How to Get Smart About Weight Loss
Dietitian suggests realistic goals and tracking progress as starting points.
SUNDAY, Jan. 23 (HealthDay News) -- By this point, New Year's resolutions might be a dim memory -- which makes it a good time for fine-tuning, especially for those who resolved to lose weight.
Brittany Glassett, a registered dietitian with Porter Adventist Hospital in Denver, suggests using what she calls the "SMART" system to create goals for yourself -- with "smart" being an acronym for goals that are specific, measurable, attainable, realistic and timely.
In the area of specificity, for example, don't just plan to "eat better." Make a specific goal, such as eating fast food three fewer times a month.
Write down your goals and focus on just one or two at a time to avoid becoming overwhelmed. Then keep working on those one or two goals until you've made a change, remembering that it takes about three weeks to adopt a new habit.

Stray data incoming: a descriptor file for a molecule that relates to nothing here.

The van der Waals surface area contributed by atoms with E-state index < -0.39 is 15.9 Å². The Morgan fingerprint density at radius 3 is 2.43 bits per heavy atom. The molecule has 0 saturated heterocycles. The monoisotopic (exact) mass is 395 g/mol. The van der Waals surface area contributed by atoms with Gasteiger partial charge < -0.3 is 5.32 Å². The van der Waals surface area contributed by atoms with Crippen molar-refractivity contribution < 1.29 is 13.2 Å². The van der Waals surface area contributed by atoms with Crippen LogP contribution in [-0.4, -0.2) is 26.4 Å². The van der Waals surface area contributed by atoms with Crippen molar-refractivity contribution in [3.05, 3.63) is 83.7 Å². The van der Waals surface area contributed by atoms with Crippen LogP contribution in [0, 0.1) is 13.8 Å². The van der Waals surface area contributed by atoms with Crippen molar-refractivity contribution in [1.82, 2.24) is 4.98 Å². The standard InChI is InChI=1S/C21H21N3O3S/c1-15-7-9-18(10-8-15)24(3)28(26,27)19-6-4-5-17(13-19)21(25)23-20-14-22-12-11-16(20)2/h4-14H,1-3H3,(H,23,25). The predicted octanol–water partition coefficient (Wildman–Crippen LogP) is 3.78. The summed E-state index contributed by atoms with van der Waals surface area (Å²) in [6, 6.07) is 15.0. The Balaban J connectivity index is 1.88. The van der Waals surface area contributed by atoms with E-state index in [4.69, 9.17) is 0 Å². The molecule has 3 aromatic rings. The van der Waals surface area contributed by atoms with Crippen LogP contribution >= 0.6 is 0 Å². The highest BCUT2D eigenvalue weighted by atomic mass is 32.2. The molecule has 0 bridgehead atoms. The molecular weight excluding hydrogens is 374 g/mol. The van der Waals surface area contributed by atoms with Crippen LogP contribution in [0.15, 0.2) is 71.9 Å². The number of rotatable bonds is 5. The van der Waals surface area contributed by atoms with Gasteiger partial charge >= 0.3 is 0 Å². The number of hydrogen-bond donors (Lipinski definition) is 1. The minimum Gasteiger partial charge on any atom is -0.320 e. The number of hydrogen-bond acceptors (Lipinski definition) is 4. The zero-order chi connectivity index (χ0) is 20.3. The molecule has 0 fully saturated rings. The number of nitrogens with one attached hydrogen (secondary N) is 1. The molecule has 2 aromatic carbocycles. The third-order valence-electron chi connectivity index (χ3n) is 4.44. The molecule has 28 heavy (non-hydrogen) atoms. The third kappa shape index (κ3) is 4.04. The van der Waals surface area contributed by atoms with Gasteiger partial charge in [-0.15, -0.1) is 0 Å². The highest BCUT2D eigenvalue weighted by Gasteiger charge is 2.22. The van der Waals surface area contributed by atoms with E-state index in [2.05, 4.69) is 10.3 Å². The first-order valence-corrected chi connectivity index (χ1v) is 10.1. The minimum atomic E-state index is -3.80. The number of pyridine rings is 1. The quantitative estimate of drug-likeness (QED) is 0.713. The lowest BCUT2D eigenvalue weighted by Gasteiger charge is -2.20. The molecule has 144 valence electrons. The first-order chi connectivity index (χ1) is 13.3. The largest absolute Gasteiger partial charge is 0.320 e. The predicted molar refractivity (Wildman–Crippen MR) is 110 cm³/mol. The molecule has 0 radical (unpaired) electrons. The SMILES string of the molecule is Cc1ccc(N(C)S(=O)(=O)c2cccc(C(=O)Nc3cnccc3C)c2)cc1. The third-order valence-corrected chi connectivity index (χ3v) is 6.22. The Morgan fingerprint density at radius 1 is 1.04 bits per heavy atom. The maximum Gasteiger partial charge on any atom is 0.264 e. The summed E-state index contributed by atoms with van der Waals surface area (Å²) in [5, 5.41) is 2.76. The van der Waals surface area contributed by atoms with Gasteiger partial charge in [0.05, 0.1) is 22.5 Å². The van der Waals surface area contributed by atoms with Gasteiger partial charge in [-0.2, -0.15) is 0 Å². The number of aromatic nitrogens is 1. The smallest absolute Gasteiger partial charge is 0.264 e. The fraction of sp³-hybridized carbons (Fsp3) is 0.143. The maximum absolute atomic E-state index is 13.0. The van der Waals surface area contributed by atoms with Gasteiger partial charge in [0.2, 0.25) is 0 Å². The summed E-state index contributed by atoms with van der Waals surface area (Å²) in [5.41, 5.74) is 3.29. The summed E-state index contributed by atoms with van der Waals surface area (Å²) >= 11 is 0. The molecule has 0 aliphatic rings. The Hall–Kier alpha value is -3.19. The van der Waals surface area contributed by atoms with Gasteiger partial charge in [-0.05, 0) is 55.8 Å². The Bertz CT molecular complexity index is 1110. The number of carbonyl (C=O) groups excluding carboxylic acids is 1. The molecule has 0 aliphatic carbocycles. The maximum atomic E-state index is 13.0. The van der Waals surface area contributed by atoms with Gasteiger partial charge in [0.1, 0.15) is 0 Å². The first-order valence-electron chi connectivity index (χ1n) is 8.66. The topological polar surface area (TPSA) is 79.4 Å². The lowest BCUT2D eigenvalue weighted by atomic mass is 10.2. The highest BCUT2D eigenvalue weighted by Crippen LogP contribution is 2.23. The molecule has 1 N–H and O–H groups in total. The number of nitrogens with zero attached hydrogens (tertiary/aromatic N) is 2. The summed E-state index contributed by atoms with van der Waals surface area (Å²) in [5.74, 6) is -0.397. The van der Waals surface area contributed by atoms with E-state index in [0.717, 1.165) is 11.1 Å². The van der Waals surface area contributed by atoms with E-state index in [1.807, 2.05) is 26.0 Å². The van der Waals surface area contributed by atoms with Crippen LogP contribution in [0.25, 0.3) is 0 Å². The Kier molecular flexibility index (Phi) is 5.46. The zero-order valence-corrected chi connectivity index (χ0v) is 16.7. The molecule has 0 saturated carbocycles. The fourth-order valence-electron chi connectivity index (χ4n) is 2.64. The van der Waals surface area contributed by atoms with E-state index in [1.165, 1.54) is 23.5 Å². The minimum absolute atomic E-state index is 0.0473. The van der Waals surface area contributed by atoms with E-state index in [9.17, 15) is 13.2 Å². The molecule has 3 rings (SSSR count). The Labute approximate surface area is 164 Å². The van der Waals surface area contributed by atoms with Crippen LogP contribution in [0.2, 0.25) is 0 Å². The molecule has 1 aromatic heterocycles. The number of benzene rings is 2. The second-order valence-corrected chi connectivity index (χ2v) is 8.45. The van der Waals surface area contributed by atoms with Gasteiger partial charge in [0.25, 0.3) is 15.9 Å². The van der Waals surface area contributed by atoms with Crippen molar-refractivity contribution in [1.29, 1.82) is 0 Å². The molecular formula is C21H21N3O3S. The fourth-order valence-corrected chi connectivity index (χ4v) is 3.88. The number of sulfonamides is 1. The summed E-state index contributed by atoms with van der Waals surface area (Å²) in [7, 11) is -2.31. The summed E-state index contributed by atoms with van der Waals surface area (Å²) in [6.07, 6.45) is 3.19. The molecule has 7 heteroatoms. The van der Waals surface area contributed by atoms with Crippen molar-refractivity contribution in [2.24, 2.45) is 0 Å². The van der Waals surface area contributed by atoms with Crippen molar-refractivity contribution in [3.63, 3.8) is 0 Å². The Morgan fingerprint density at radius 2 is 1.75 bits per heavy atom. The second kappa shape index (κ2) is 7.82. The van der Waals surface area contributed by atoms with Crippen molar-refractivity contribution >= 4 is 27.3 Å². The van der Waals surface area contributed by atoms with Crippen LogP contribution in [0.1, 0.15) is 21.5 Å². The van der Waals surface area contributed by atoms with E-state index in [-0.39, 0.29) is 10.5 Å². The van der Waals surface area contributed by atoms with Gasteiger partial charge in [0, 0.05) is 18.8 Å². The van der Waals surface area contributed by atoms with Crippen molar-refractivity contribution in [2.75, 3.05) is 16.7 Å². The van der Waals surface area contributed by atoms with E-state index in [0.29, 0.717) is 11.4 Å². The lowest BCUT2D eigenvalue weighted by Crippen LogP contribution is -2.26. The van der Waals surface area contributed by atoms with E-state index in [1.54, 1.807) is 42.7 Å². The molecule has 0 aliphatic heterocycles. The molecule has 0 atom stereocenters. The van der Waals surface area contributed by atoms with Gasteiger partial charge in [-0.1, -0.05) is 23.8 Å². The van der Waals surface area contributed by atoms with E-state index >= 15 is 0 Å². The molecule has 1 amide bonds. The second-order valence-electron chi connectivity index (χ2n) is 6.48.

Glassett also suggests thinking about mini-goals. Instead of saying you'll lose 50 pounds, consider losing 5 pounds over the next four weeks.
And get support from family and friends: Let them know about your goals and tell them to hold you accountable.
Glassett also has created a list of what she calls six small changes that make a big difference:
- Eat more whole grains, which contain heart-healthy fiber along with vitamins and minerals. Fiber can help you stay full between meals.
- Add color to your plate through such foods as fruits and vegetables. Try putting three colors on the plate that aren't white, cream or yellow.
- Don't skip meals. And consider having smaller meals every three or four hours rather than bigger ones less often.
- Cut down on soda, juice and high-calorie coffee drinks, which are full of empty calories.
- Replace vegetable oil with canola oil and olive oil, which are better for your heart.
- Keep a food diary, if only for a couple days a week. Studies have shown that people who keep track of what they eat have more success losing weight and keeping it off.